The they have this little thing called “At Will Employment”. If your boss doesn’t like red heads your gonzo and forget and pay in lieu.

It was great but it asn’t all sunshine and unicorns. There are lots of taxes and fees there too. Take a look at their giant military. Something is paying for it.

#89 Ron on 07.11.16 at 12:34 am

We are in uncharted waters right now. Never have we had all major economies printing virtually unlimited money both paper and digitally. Instead of creating real jobs in manufacturing all our political leaders just ramp up the printing presses. With artificially low interest rates it is forcing conservative and retired people into the stock market and real estate. I believe this is the final act of destroying personal wealth. I had a very intelligent grandfather that told me every generation including mine will have a depression. It is human nature and just like any bubble is dictated and controlled by human emotions and pychology. We should have had a depression to cleans the system 10 to 15 years ago. If our inept leaders would have allowed it to happen we would have recovered fully and be in a wonderful expansion. Instead they kick the can down the road and create an even bigger financial collapse. Unfortunately almost everybody is being sucked in to this final act chasing returns anywhere they can get them. It is very sad that hard working people who have saved and been responsible their whole lives will lose because of the incompetence at the top. We all know that people who don’t remember history are destined to repeat it. It is not different this time……..just like all bubbles.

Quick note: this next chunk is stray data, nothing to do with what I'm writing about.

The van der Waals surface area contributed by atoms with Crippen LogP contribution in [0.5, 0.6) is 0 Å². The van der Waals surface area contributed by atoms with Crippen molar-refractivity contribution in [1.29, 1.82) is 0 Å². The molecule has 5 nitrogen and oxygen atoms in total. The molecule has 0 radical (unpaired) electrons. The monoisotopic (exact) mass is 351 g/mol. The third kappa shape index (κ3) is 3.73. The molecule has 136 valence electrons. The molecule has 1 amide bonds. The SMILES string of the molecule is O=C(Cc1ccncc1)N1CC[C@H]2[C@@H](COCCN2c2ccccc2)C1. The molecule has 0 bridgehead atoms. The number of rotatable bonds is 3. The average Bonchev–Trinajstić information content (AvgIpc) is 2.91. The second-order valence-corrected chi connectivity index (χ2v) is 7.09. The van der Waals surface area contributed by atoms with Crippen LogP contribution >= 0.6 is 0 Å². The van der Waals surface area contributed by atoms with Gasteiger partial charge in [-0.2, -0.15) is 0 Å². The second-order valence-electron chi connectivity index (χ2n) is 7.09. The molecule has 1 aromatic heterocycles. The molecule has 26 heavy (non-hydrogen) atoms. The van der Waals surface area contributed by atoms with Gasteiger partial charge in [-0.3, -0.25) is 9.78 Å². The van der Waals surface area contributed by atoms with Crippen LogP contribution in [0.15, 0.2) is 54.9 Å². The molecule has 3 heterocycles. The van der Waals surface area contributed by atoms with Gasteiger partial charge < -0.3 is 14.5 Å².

#90 Ron on 07.11.16 at 12:36 am